Deciduous Molar Hypomineralisation (DMH) and Molar Incisor Hypomineralisation (MIH) are common developmental disturbances in pediatric dentistry. Their occurrence is related. The same determinants as suggested for MIH are expected for DMH, though somewhat earlier in life. Perinatal medical problems may influence the prevalence of DMH but this has not been studied sufficiently.
This study aimed to identify possible determinants of DMH in a prospective cohort study among 6-year-old children.
This study was embedded in the Generation R Study, a population-based prospective cohort study from fetal life until young adulthood. The the data were used to identify the determinants of DMH. Clinical photographs of clean, moist teeth were taken with an intra-oral camera in 6690 children (mean age 6.2 years; 49.9% girls). Data on possible determinants that had occurred during pregnancy and/or the child's first year of life were on the basis of manual standardized measurements (like length and weight) and questionnaires. Multivariate analyse with backward and forward selection was performed.
A number of factors in the pre-, peri- and postnatal phase were found to be associated with DMH. After multivariate logistic regression analyses, Dutch ethnic background, low birth weight, maternal alcohol consumption during pregnancy, and fever episodes in the first year of the child's life were found to play a role in the development of DMH in 6-year-old children.
This study shows that Dutch ethnicity, low birth weight, alcohol consumption by the mother during pregnancy and any fever in the first year of the child's life are associated with DMH. Not only childhood factors but also prenatal lifestyle factors need to be taken into account when studying determinants for DMH.
Citation: Elfrink MEC, Moll HA, Kiefte-de Jong JC, Jaddoe VWV, Hofman A, ten Cate JM, et al. (2014) Pre- and Postnatal Determinants of Deciduous Molar Hypomineralisation in 6-Year-Old Children. The Generation R Study. PLoS ONE 9(7): e91057. https://doi.org/10.1371/journal.pone.0091057
Editor: Sompop Bencharit, University of North Carolina at Chapel Hill, United States of America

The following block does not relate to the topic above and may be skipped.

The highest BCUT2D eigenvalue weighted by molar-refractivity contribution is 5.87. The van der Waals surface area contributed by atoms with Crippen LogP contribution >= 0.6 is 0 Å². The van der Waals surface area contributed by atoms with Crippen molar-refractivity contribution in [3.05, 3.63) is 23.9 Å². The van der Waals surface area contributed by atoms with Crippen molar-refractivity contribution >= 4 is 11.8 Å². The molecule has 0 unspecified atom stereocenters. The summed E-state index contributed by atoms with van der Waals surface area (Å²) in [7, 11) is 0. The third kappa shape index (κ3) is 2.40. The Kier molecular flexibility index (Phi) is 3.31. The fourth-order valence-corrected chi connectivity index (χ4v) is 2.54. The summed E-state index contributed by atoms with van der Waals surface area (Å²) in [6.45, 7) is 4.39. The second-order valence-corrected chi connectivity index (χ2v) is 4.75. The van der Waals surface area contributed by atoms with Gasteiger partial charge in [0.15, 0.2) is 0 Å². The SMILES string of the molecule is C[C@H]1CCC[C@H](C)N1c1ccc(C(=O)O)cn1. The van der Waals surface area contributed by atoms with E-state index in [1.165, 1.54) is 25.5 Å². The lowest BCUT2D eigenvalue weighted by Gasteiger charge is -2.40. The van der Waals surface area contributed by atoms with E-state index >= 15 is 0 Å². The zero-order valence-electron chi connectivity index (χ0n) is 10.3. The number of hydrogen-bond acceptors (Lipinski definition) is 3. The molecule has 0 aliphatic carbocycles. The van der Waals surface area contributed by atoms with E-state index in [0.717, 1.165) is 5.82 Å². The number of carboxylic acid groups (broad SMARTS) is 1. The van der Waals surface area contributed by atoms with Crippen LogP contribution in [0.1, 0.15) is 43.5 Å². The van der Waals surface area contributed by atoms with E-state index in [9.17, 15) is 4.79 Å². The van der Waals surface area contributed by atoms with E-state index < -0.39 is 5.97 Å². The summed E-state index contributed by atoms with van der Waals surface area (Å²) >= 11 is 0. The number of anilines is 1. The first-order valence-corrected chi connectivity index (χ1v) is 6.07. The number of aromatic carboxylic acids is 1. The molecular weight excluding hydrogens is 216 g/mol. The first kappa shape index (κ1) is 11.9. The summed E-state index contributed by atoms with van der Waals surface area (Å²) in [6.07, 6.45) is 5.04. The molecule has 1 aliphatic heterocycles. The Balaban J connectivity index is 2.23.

Received: June 2, 2013; Accepted: February 10, 2014; Published: July 2, 2014
Copyright: © 2014 Elfrink et al. This is an open-access article distributed under the terms of the Creative Commons Attribution License, which permits unrestricted use, distribution, and reproduction in any medium, provided the original author and source are credited.
Funding: Unrestricted financial support was given by the ErasmusMC Rotterdam, Erasmus University Rotterdam and the Netherlands Organization for Health Research and Development (ZonMw), and for the dental part of the research an additional and unrestricted grant of GABA, Therwil, Switzerland and financial support from the Academic Centre for Dentistry Amsterdam (ACTA), University of Amsterdam and VU University Amsterdam, Amsterdam, The Netherlands. The funders had no role in study design, data collection and analysis, decision to publish, or preparation of the manuscript.
Competing interests: Funding from a commercial source “GABA”. This does not alter the authors' adherence to all the PLOS ONE policies on sharing data and materials.
Deciduous Molar Hypomineralisation (DMH) is a recently identified hypomineralisation disturbance in the enamel of the deciduous dentition with varying prevalence in 1–4 second primary molars. The enamel hypomineralisations in DMH are similar to those observed in Molar Incisor Hypomineralisation (MIH) in the permanent dentition . Molar Incisor Hypomineralisation (MIH) is a hypomineralisation disturbance of the enamel of 1–4 first permanent molars sometimes in combination with hypomineralised incisors . DMH and MIH are common developmental disturbances of the enamel . The prevalence of DMH varied between 4.9%–9.0% , , . Studies on MIH worldwide showed prevalence-rates between 2.4% and 40.2% and the most recently published prevalence in the Netherlands of MIH was 14.3% , . Children with DMH had an increased risk to develop MIH as well (OR 4.4, 95%CI: 3.1–6.4) . Because the second primary molars erupt four years earlier in life than the first permanent molars, DMH is a clinically useful predictor for MIH . Due to the enamel hypomineralisation, MIH and DMH teeth are more prone to caries , . MIH causes discomfort for the child, even without caries since the affected teeth are reported to be very sensitive for cold and heat , the same seems to be the case for DMH.